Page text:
There was a flash of light, an arctic howl, a scream of air suddenly condensed into liquid, and an explosion of frost and fog centered upon the ogre. The air became a solid fog bank, a rolling mist, and for several seconds there was silence. I waited for the mist to disperse, and after several long seconds it began to clear away, swept along by the remnants of the gale I had called first.

  When it cleared, the entire Winter Court could see the ogre, standing crouched just as it had been when I threw the spell at it.

  I waited for a moment more, letting everyone see the ogre standing absolutely still in defiance of Mab’s law.

  Then I drew forth my will again, extended my hand, and snarled, “Forzare!” A lance of invisible power lashed out at the ogre—and when it struck, the frozen monster shattered into thousands of icy chunks, the largest of which was about the size of my fist.

  The bits of the former ogre exploded over several hundred square yards of the dance floor, and grisly frozen shrapnel pelted the watching Sidhe and sent them reeling back with shouts of alarm. The Sidhe gathered themselves again, and every one of those bright eyes locked onto me, their expressions alien, unreadable.

  From one of the back corners, I heard a deep, heartily amused chuckle rolling through the air. Kringle, I thought.

  I turned to Mab and almost spoke—but then I remembered her other law and closed my mouth.

  Mab’s mouth twitched in an approving microsmile, and she nodded her head at me.

  “If you consent, I would speak to them.”

  She stared at me with those black carrion-bird eyes and nodded.

  First, I helped Sarissa to her feet, passing her a clean white handkerchief, which she immediately pressed to her mouth. I gave her what I hoped was a reassuring smile. Then I took a deep breath and turned to address the room, turning in a slow circle as I spoke to be sure I included everyone. My voice echoed throughout the whole chamber as clearly as if I’d been using a PA system.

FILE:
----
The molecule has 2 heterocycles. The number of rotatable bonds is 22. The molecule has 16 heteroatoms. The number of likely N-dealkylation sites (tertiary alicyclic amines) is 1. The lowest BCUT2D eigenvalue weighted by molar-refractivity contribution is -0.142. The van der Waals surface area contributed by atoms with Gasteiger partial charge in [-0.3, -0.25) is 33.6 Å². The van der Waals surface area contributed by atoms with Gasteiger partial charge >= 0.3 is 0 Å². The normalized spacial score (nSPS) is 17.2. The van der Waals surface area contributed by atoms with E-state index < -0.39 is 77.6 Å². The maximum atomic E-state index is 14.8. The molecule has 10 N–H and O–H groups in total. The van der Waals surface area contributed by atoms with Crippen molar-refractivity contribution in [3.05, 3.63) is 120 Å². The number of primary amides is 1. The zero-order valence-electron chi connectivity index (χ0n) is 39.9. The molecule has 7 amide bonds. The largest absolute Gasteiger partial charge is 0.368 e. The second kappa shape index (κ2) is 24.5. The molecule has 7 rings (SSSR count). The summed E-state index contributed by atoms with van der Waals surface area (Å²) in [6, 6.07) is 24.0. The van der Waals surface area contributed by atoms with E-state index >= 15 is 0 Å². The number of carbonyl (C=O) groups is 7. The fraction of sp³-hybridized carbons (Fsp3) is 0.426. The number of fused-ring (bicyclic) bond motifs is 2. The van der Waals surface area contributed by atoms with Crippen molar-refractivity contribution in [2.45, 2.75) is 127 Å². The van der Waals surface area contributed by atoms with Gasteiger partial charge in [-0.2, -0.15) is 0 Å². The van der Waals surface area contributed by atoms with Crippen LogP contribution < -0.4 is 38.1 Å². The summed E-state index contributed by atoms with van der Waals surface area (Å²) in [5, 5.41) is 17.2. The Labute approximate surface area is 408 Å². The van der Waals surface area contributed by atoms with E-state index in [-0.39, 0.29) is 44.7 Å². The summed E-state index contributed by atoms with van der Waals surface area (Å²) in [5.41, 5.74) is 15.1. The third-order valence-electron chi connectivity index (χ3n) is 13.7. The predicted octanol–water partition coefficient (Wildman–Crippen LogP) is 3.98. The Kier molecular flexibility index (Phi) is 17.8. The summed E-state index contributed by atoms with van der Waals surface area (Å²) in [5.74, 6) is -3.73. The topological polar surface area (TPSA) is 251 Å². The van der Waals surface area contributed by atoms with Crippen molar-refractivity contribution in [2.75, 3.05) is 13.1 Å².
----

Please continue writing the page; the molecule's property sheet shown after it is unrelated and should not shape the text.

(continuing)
“All right, you primitive screwheads. Listen up. I’m Harry Dresden. I’m the new Winter Knight. I’m instituting a rule: When you’re within sight of me, mortals are off-limits.” I paused for a moment to let that sink in. Then I continued. “I can’t give you orders. I can’t control what you do in your own domains. I’m not going to be able to change you. I’m not even going to try. But if I see you abusing a mortal, you’ll join Chunky here. Zero warnings. Zero excuses. Subzero tolerance.” I paused again and then asked, “Any questions?”

  One of the Sidhe smirked and stepped forward, his leather pants creaking. He opened his mouth, his expression condescending. “Mortal, do you actually think that you can—”

  “Infriga!” I snarled, unleashing Winter again, and without waiting for the cloud to clear, hurled the second strike, shouting, “Forzare!”

  This time I aimed much of the force up. Grisly bits of frozen Sidhe noble came pattering and clattering down to the ice of the dance floor.

  When the mist cleared, the Sidhe looked . . . stunned. Even Maeve.

  “I’m glad you asked me that,” I said to the space where the Sidhe lord had been standing. “I hope my answer clarified any misunderstandings.” I looked left and right, seeking out eyes, but didn’t find any willing to meet mine. “Are there any other questions?”

  There was a vast and empty silence, broken only by Kringle’s continued rumbles of amusement.

  “Daughter,” Mab said calmly. “Your lackey shamed me as the host of this gathering. I hold you accountable. You will return to Arctis Minora at once, there to await my pleasure.”

  Maeve stared at Mab, her eyes cold. Then she spun in a glitter of gems and began striding away. Several dozen of the Sidhe, including the Redcap and the rawhead, followed her.

  Mab turned to Sarissa and said in a much calmer voice, “Honestly. Iron?”

  “I apologize, my Queen,” Sarissa said. “I’ll dispose of it safely.”

  “See that you do,” Mab said. “Now. I would have a dance. Sir Knight?”

  I blinked, but didn’t hesitate for more than an instant or three. “Um. My arm seems to be an obstacle.”

  Mab smiled and laid a hand upon my shoulder. My arm popped back into its socket with a silver shock of sensation, and the pain dwindled to almost nothing. I rolled my shoulder, testing it. If it wasn’t exactly comfortable, it seemed to work well enough.

  I turned to Mab, bowed, and stepped closer to her as the music rose again. It was a waltz. While the stunned Sidhe looked on, I waltzed with Mab to a full orchestral version of Shinedown’s “45,” and the smaller bits of our enemies crunched beneath our feet. Oddly enough, no one joined us.